• Programs that promote health awareness and education – With employers facing the rising health care costs and declining health of the population, employees can expect to see more programs that encourage them to take a more active role in managing their health.  For example, 75% of employers offer health risk questionnaires and 71% offer biometric screenings such as blood pressure and cholesterol.
  • More incentive opportunities for exhibiting healthy behavior  – Workers can also expect to see an more employers providing incentived through a reward or a penalty — related to completion of programs, such as HRQs and biometric screenings. Eighty-three percent of employers have such an incentive in place now.
  • New eligibility rules – Employers may be making changes to rules that determine which employees are eligible for health coverage, particularly as they evaluate requirements of the employer mandate provision of the ACA, which was delayed until 2015.  In addition, the recent Supreme Court decision that resulted in federal recognition of same-sex marriages may mean more dependents will now be eligible for benefits coverage.

For more information, visit

Delaying the Individual Mandate Would Reduce the Deficit

A House bill to delay Obamacare’s individual mandate would save $35 billion dollars, according to the Congressional Office. In July, the House passed H.R. 2668, which would delay the application of the individual health insurance mandate and the employer health insurance mandate for one year. The Congressional Budget Office (CBO) and the Joint Committee on Taxation estimate that enacting H.R. 2668 would reduce federal deficits by roughly $36 billion from 2014 to 2018 and by roughly $35 billion from 2014 to 2023. For more information, visit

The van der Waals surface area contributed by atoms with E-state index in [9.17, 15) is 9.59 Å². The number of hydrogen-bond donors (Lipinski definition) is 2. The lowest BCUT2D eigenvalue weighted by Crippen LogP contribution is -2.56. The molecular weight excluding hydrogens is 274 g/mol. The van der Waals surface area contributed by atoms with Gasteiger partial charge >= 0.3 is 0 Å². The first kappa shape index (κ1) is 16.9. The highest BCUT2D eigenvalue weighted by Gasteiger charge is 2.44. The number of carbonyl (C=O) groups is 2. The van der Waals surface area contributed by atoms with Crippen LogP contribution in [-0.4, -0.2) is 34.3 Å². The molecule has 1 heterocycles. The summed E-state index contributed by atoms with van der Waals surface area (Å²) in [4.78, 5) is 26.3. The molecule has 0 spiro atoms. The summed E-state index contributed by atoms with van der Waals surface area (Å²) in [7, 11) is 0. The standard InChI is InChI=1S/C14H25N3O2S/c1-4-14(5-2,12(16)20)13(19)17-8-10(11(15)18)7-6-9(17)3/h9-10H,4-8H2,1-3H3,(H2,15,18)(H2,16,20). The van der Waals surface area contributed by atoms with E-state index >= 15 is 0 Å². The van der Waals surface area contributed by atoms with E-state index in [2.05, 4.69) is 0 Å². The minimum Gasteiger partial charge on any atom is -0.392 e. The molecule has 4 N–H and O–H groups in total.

Price Variations Underscore the Market Power of Hospitals

In 13 selected U.S. metropolitan areas, hospital prices for privately insured patients are much higher than Medicare, especially for outpatient care, according to a study by the Center for Studying Health System Change (HSC) for the National Institute for Health Care Reform.

Average hospital prices for privately insured patients in the 13 communities with large concentrations of autoworkers are about one-and-a-half times Medicare rates for inpatient care and two times what Medicare pays for outpatient services.

Prices vary widely within individual communities, even when accounting for differences in the services provided. The highest-priced hospital gets paid 60% more for the same inpatient services compared to the lowest-priced hospital. Also, the highest-priced hospital gets paid nearly double that of the lowest-priced hospital for hospital outpatient services.

The dramatic price variation points to the significant market power of certain hospitals, even in markets with a dominant insurer, said Chapin White, Ph.D., an HSC senior researcher.

In contrast, prices for primary care physician services are generally close to Medicare rates, and prices vary little within markets. However, prices for specialist physician services are higher relative to Medicare and they vary more within and across markets.

While the findings suggest some opportunities for savings, even capping hospital and physician prices at the median within each market would only reduce spending by 5.5%. Achieving significant savings requires bringing high-priced providers closer to the average as well as bringing down the average. This would require fundamental changes to providers’ cost structures. For more information, visit


Senior Fitness

The Silver&Fit Exercise and Healthy Aging Program for Medicare Advantage members has expanded its range no-cost or low-cost class offerings to include the popular WATERinMOTION fitness classes. The low-impact aqua exercise workout is for all fitness levels and is choreographed to an upbeat, inter-generational music selection. For more information, visit


Covered California Hosts Forum in San Bernardino on Friday

Covered California is sponsoring a forum on Friday, Sept. 13 from 2:30 p.m. to 4:00 p.m. (doors open at 2:00 p.m.). It will be held at Cal State University San Bernardino, College of Education Auditorium, Room 105, 5500 University Parkway, San Bernardino, CA 92407